You have a lot of time to yourself when you run; a lot of time to think. I was on a ten miler this morning, which meant I had well over an hour alone with myself. Today– of all days– seems like a good point for a critical self-examination, and for a probing self judgment. And a run is a good time to go introspective… a good time to see if I pass or if I fail.
I have not been looking forward to the big 5–0. As I approached the half-century mark, I saw more of a millstone than a milestone looming. Two, three, four months ago, I just wanted time to stop; I did not want to turn 50, and I was afraid of this day. And then I sort of stopped thinking about it. Now that this day is here, it is simply here. No good cast, no bad cloud; it just is. Perhaps I have mellowed a lot over the last couple weeks, perhaps I have changed a lot without really noticing. But today is no longer a day of dread… it just is. And I am fine with that. That was my first major realization today.
I am headed down 7800 now, running downhill. I pick up speed, but I don’t have to concentrate on it– I am on auto pilot. I have done this road before, I know the dips and the cracks. So let’s look at my fifty years. I look at where I am today– right now– versus where I might have been, where I was, and what I have been.
Even (or especially) against where I was even a month ago, I see how lucky I have been. The past month has been very good to me. (Maybe this is why today is no longer filled with dread, a small voice reminds). My daughter has gotten into a very good school, and we can afford to send her there. I have gotten a job that pays well, has great benefits, and allows me the hours to train and to work with Tori. But over my 50 years, how much more lucky can a person get?
It goes without saying how blessed I am with my family– a loving wife, and a beautiful, intelligent daughter. My whole family is great,kind and loving. They have put up with me more than they should and forgiven me when they probably did not want to.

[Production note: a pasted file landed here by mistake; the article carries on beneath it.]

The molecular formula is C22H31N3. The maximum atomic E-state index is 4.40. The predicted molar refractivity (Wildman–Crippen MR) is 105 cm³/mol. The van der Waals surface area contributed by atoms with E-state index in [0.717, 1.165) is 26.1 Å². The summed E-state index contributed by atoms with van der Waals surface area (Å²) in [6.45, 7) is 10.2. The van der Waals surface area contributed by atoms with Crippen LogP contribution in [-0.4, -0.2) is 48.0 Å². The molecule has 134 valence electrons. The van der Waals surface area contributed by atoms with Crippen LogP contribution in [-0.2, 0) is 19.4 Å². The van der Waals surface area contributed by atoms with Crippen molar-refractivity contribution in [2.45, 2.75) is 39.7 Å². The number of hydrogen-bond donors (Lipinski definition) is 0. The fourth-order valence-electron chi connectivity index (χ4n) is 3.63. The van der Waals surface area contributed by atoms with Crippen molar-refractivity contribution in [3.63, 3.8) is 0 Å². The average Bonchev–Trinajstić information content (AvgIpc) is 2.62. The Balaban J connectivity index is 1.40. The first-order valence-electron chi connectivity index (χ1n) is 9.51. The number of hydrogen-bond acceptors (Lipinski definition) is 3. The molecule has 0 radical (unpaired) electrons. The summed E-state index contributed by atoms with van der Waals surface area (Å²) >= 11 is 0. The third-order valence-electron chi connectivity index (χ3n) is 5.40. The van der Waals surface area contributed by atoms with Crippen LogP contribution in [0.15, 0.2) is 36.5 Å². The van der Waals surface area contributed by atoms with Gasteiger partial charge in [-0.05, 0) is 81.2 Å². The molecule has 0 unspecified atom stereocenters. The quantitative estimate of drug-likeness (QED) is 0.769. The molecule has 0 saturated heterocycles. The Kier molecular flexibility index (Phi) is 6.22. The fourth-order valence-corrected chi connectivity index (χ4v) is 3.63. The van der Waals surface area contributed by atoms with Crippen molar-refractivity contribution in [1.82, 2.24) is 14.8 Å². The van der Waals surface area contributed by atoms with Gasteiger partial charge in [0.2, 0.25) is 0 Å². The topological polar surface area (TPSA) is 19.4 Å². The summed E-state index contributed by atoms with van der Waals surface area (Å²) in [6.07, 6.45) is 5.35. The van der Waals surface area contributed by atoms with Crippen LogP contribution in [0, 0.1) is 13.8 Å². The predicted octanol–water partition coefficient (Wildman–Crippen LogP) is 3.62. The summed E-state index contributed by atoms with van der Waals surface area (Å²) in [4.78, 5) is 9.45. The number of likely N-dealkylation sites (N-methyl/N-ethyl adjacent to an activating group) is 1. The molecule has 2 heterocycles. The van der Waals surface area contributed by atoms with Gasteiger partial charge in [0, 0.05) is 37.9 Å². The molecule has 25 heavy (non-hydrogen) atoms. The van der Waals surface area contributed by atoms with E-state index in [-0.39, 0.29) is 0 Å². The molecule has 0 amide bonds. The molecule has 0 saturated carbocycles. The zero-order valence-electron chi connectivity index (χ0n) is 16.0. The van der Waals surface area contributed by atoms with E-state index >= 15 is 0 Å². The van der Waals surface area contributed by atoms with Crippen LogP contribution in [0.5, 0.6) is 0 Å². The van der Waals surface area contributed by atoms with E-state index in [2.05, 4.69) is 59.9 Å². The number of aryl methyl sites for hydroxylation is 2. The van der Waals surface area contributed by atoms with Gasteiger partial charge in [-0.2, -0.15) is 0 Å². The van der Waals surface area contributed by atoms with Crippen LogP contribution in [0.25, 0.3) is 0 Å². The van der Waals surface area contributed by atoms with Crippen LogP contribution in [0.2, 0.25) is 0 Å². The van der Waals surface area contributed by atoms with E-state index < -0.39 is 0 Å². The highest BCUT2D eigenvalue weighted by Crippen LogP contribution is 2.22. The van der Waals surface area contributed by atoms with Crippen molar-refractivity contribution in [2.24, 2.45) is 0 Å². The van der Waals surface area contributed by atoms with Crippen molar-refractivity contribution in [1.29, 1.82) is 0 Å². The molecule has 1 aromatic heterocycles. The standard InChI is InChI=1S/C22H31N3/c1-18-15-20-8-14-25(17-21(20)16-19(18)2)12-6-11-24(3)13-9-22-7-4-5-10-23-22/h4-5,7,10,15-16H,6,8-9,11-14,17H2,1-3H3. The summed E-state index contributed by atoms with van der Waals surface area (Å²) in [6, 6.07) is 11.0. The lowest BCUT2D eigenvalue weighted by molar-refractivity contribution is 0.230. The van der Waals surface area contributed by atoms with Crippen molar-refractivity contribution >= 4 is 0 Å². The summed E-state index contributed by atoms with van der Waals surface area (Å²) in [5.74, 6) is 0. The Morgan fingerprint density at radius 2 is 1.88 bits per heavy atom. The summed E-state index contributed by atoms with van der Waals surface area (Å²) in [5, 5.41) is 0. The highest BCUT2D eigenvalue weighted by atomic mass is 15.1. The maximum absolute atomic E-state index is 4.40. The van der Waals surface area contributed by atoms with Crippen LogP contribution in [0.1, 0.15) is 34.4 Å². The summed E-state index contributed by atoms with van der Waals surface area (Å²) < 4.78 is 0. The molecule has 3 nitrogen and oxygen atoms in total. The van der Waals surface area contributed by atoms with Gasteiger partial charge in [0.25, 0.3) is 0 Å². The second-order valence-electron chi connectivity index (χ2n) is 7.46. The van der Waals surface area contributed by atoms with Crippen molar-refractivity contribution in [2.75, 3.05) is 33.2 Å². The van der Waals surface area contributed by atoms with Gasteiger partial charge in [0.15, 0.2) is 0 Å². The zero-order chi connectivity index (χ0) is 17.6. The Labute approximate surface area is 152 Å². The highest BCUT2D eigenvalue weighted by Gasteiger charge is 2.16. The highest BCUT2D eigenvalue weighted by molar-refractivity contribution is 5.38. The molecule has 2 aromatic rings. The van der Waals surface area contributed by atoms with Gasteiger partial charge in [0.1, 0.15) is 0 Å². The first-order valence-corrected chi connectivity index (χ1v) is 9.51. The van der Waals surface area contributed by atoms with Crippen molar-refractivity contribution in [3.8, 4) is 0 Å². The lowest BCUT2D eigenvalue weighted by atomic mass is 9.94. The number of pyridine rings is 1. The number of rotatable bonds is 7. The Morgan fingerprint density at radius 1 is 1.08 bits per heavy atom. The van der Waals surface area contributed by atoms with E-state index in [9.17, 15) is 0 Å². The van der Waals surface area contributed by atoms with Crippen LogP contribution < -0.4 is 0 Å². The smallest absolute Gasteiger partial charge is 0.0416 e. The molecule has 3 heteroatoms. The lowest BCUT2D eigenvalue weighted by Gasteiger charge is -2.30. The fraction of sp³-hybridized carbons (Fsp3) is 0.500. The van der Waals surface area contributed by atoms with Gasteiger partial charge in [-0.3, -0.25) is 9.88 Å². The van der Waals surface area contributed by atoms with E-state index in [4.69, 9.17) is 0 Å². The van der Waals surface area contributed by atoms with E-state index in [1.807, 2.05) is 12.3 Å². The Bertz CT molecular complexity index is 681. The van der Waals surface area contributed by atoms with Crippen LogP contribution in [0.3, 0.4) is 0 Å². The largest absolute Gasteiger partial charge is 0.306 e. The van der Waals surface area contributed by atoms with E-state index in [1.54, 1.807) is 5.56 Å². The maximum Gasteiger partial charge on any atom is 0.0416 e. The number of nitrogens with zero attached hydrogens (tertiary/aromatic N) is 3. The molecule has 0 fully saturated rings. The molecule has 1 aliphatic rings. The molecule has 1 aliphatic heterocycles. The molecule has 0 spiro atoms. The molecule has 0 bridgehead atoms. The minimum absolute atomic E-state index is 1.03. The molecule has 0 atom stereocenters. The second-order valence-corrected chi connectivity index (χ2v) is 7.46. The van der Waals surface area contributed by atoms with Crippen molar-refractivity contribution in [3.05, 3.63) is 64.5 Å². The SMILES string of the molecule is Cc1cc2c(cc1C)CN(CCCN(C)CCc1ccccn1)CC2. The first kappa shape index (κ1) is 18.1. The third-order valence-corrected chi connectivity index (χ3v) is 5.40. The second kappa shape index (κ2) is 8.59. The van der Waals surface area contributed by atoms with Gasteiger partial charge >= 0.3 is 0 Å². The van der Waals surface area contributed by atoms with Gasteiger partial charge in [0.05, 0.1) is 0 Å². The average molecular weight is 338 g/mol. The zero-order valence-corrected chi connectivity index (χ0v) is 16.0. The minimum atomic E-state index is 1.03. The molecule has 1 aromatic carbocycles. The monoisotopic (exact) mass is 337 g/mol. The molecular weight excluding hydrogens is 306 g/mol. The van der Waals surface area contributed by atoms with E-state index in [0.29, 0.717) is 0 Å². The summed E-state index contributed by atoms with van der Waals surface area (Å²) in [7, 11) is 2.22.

And in life, I have been able to do much more than one person should. I have met Presidents and peasants, traveled to the South Seas and Mediterranean islands, Paris and Provence. I have been lucky enough to be there every day to watch my daughter grow up. I have been lucky enough to be involved with a group of extremely talented young women who graciously allow me to share the stage with them. I could go on, but it is sufficient to say I have had more than my share of good times and profound experiences.
As I round 7th West (and nearly get hit by a woman in a black Jetta), I decide that these are all well and good, but there is one thing I am truly rich in: friends. I find making friends easy– it is one of my favorite sports. I must be good at choosing them, because I have found so many good ones. Again, people who put up with my quirks, but unlike my family, people who do not have to. That says something about all of them, I think.
But they have all taught me and helped me along my path to fifty. They have all added to me, and made me a better person. I hope that I reflect their better qualities back, too.
A lot of random thoughts I have had in the last week coalesced; a lot of my dread and fear melted away. Maybe I have mellowed, maybe that is what turning 50 is all about. Maybe it is about not letting those things you can do nothing about bother you, maybe it is (God forbid!) growing up, but I do feel a change, recent and deep rooted.
Fifty is a milestone, no matter what I want to think. To prove to myself I am still worthy, I will take on the St. George Marathon in a month and a half. As I pass Green Oak– still headed north, mind you– I know I can do that, that I can finish 26 miles. I beat my ten-year-old Burley Triathlon time handily this year, I am in good shape physically. Today’s run seems to be settling me mentally.
I notice one more thing from the last month. At every turn, at every point something good is happening to me, I am presented with an opportunity to give back, to volunteer back to my community, my city, or our school. I feel that these opportunities are not random or chance, there is a definite reasoning behind them; I feel the message to me is that it is my time to give. And so as I look back, I also decide to look forward; my next 50 years will be more about giving of myself than what I can take.
As I round the right at 5300 South, the sun is rising. I can feel it its warmth on my legs; it feels good as a pour on a quick burst of speed down toward the parkway. The morning started with a chill but now is quite pleasant; It has been a good run. My brains feels as clear and light as the early morning sky, and my legs just keep moving on their own. And I know this magic moment, this conversation with myself is now over, because I can see the end in my minds eye. There are no more words, just a single image. Again, it is a friend I have to thank for even knowing about this… so thank you Steve. The only proper way to summarize my fifty years is with the simple three words that adorn Ed Wynn’s grave: